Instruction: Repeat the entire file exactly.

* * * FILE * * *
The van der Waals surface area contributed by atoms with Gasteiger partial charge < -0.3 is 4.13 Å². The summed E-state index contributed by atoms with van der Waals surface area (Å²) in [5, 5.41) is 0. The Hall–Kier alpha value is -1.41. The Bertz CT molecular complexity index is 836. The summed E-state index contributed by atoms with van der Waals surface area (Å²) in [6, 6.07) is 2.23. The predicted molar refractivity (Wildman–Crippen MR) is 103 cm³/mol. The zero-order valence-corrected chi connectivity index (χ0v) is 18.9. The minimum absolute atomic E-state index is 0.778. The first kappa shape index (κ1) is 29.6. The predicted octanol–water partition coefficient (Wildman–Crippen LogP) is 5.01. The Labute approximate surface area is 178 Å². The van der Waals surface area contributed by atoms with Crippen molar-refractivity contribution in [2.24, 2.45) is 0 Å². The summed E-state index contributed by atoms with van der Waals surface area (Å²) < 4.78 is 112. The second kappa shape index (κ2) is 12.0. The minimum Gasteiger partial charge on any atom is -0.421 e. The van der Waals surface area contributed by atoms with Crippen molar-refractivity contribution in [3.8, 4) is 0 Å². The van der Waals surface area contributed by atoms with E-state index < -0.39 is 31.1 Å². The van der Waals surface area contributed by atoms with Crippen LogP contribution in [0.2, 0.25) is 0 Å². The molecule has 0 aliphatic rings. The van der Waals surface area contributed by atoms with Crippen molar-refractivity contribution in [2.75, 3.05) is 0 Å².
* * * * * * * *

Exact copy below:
The van der Waals surface area contributed by atoms with Gasteiger partial charge < -0.3 is 4.13 Å². The summed E-state index contributed by atoms with van der Waals surface area (Å²) in [5, 5.41) is 0. The Hall–Kier alpha value is -1.41. The Bertz CT molecular complexity index is 836. The summed E-state index contributed by atoms with van der Waals surface area (Å²) in [6, 6.07) is 2.23. The predicted molar refractivity (Wildman–Crippen MR) is 103 cm³/mol. The zero-order valence-corrected chi connectivity index (χ0v) is 18.9. The minimum absolute atomic E-state index is 0.778. The first kappa shape index (κ1) is 29.6. The predicted octanol–water partition coefficient (Wildman–Crippen LogP) is 5.01. The Labute approximate surface area is 178 Å². The van der Waals surface area contributed by atoms with Crippen molar-refractivity contribution in [2.24, 2.45) is 0 Å². The summed E-state index contributed by atoms with van der Waals surface area (Å²) < 4.78 is 112. The second kappa shape index (κ2) is 12.0. The minimum Gasteiger partial charge on any atom is -0.421 e. The van der Waals surface area contributed by atoms with Crippen molar-refractivity contribution in [3.8, 4) is 0 Å². The van der Waals surface area contributed by atoms with E-state index < -0.39 is 31.1 Å². The van der Waals surface area contributed by atoms with Crippen LogP contribution in [0.2, 0.25) is 0 Å². The molecule has 0 aliphatic rings. The van der Waals surface area contributed by atoms with Crippen molar-refractivity contribution in [2.75, 3.05) is 0 Å².